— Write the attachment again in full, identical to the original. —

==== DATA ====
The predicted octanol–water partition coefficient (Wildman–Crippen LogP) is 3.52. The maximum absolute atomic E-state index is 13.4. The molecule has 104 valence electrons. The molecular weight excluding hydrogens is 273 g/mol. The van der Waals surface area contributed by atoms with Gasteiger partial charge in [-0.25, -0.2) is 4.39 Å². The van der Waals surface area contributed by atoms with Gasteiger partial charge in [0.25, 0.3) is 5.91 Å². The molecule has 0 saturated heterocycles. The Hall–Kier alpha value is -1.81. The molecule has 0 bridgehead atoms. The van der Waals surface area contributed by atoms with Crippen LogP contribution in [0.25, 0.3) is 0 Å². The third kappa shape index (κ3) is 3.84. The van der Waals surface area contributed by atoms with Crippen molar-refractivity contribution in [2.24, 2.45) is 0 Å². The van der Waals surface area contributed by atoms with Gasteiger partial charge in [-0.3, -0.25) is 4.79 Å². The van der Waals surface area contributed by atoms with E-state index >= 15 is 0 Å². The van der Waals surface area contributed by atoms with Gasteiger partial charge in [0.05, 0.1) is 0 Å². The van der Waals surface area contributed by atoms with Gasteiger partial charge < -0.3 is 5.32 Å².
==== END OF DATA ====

The predicted octanol–water partition coefficient (Wildman–Crippen LogP) is 3.52. The maximum absolute atomic E-state index is 13.4. The molecule has 104 valence electrons. The molecular weight excluding hydrogens is 273 g/mol. The van der Waals surface area contributed by atoms with Gasteiger partial charge in [-0.25, -0.2) is 4.39 Å². The van der Waals surface area contributed by atoms with Gasteiger partial charge in [0.25, 0.3) is 5.91 Å². The molecule has 0 saturated heterocycles. The Hall–Kier alpha value is -1.81. The molecule has 0 bridgehead atoms. The van der Waals surface area contributed by atoms with Crippen LogP contribution in [0.25, 0.3) is 0 Å². The third kappa shape index (κ3) is 3.84. The van der Waals surface area contributed by atoms with Crippen molar-refractivity contribution in [2.24, 2.45) is 0 Å². The van der Waals surface area contributed by atoms with Gasteiger partial charge in [-0.3, -0.25) is 4.79 Å². The van der Waals surface area contributed by atoms with E-state index >= 15 is 0 Å². The van der Waals surface area contributed by atoms with Gasteiger partial charge in [0.05, 0.1) is 0 Å². The van der Waals surface area contributed by atoms with Gasteiger partial charge < -0.3 is 5.32 Å².